For example, at a site called Monte Grande, they found the remains of a pyramid-like structure 5 to 7 stories high dated by carbon dating to be over 5,000 years old -- older than the Egyptian pyramids and other ancient monumental structures in both Egypt and other ancient Middle Eastern cultures such as those found in Mesopotamia. They had advanced horticultural techniques and raised a variety of domesticated and semi-domesticated crops that they grew on extensive, raised terraces to escape destruction by the frequent flooding prevalent in this extremely humid region, in soil that they created and enriched, generation by generation, using advanced composting techniques. They had little or no need to develop irrigation systems for obvious reasons.Recent stunning discoveries are exploding the myth of the Amazon as a primeval wilderness, revealing traces of ancient civilizations that flourished there for centuries. Dense settlements indicate populations in the millions, supported by sophisticated agricultural systems, while huge geometric earthworks and roadways bear witness to complex religious ideas and social networks. The evidence is now clear that, far from being an untouched wilderness, the Amazon has been shaped by human hands for millennia.
This advanced society was at least 3,000 years older than either the Inca or Nazca empires! What happened to them, and why do we know so little about them? From what archeologists are now figuring out, here were a number of independent, fairly advanced cultures like this spread out throughout the Amazon region from the Andes mountains to the Atlantic Ocean. They apparently thrived until about 1492! Does that give some of you a clue? As related in the documentary, most scholars estimate that within less than 100 years after their first exposure to Europeans, at least 80% of the indigenous population of the Amazon basin succumbed to diseases endemic to Europeans, to which they had no immunity. Many more were killed by the violence of settlers and rubber tappers. As many as 8 million or more died as a result. This was a blow from which their culture could not recover, and the Amazonian jungle quickly reclaimed and obscured their farms and other evidence that their culture had ever existed.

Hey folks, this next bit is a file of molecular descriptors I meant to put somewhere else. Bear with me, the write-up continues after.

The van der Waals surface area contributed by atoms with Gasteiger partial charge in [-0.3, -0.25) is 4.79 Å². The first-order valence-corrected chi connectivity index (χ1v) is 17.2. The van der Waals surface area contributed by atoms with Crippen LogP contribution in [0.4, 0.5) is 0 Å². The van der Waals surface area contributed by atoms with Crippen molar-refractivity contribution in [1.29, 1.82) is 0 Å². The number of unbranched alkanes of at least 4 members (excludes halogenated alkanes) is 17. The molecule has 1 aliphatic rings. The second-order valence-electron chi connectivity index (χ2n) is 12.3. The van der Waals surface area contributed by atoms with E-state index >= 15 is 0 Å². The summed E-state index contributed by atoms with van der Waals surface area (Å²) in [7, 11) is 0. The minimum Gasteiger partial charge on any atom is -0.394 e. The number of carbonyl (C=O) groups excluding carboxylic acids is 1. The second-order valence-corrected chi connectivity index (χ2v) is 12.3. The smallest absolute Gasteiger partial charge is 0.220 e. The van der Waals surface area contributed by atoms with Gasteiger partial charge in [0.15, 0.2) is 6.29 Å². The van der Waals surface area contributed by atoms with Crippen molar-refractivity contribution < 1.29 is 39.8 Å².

What a sad demise!